The UK Civil Aviation Authority (CAA) has published its latest UK Aviation Consumer Survey, which shows that overall satisfaction with flying has fallen.
In the fifth survey of its kind to be carried out in the last two years, passengers were found to be particularly unhappy with how airports and airlines respond to disruption and delay.
The CAA’s survey is an investigation of UK consumer behavior and attitudes regarding flying, and is used to help put consumer interest at the heart of its regulatory activity.
The survey also suggests significant regional differences in consumer satisfaction with the overall travel experience during their last flight, with people in Wales, the East Midlands and the East of England less satisfied than those in the North East, Scotland and the North West.
Tim Johnson, policy director, CAA, said, “Although satisfaction remains high at 83%, our last two surveys have shown a reduction from 90%. Delays and disruption can be caused by a range of different factors. Some of these are within the control of airlines, and some are not.
“Whatever the cause, these delays can be frustrating for passengers. We expect airlines to always provide prompt and accurate information and if passengers are entitled to further care and compensation, this should be provided without delay.”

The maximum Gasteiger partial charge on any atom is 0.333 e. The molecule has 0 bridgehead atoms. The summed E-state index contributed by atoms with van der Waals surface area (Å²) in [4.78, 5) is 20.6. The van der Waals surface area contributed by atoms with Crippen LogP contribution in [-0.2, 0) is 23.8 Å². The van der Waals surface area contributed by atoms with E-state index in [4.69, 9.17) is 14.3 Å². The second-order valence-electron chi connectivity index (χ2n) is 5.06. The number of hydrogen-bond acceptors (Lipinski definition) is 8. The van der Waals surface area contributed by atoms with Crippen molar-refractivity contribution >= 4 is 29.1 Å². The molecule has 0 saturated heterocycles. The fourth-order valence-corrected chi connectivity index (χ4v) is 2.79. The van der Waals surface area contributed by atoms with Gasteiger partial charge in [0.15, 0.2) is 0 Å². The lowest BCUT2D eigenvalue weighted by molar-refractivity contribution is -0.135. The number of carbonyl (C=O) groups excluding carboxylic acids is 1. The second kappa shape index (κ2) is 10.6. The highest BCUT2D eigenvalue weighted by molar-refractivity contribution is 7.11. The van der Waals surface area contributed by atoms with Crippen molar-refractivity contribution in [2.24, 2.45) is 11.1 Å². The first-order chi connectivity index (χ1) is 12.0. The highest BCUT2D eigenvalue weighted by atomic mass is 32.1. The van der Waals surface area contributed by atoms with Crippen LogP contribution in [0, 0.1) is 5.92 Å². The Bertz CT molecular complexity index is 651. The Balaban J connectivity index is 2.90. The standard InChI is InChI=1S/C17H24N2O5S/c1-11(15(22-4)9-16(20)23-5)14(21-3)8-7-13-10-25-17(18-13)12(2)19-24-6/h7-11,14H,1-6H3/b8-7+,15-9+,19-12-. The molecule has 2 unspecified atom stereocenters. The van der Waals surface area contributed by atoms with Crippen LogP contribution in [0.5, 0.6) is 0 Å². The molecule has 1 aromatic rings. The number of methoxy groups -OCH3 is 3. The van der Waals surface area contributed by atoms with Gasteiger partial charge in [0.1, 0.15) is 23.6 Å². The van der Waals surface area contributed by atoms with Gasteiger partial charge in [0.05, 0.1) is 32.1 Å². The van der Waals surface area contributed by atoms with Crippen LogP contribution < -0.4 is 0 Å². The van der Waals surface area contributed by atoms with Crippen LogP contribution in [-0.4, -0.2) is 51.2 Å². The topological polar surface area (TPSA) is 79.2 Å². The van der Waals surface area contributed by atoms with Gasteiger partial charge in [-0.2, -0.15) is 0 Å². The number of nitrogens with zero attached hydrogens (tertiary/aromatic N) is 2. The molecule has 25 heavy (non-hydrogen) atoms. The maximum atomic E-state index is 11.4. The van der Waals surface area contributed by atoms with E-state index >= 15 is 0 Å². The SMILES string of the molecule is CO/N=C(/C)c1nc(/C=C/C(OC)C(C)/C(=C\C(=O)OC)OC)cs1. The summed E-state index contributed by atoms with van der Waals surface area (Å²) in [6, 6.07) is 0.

One of the key identified drivers of consumer satisfaction is their experience on board the plane. CAA analysis shows this element of the journey has the strongest impact on levels of satisfaction compared to other aspects.
The survey found that passengers are typically less satisfied with the in-flight experience than other aspects of flying. What’s more, consumers have become less satisfied with their experience on board since the survey began, with 81% satisfied in spring 2016 compared with 77% in the latest survey.
There are also regional differences in overall satisfaction. For example, a higher proportion of passengers flying from the North East are satisfied with their flight (89%) compared with in the East Midlands (76%) and in Wales (78%).
The results of the survey do suggest however that the industry is making progress on how it responds to complaints and treats those with grievances. Consumers are now more confident of fair treatment should things go wrong – 50% of consumers feel they will be treated fairly should things go wrong, up 6% points from autumn 2017.
Market research firm ComRes interviewed 3,500 UK adults online and via telephone between March 29 and April 20, 2018, for the latest CAA survey. Data was weighted to be demographically representative of all UK adults by age, gender, region and working status.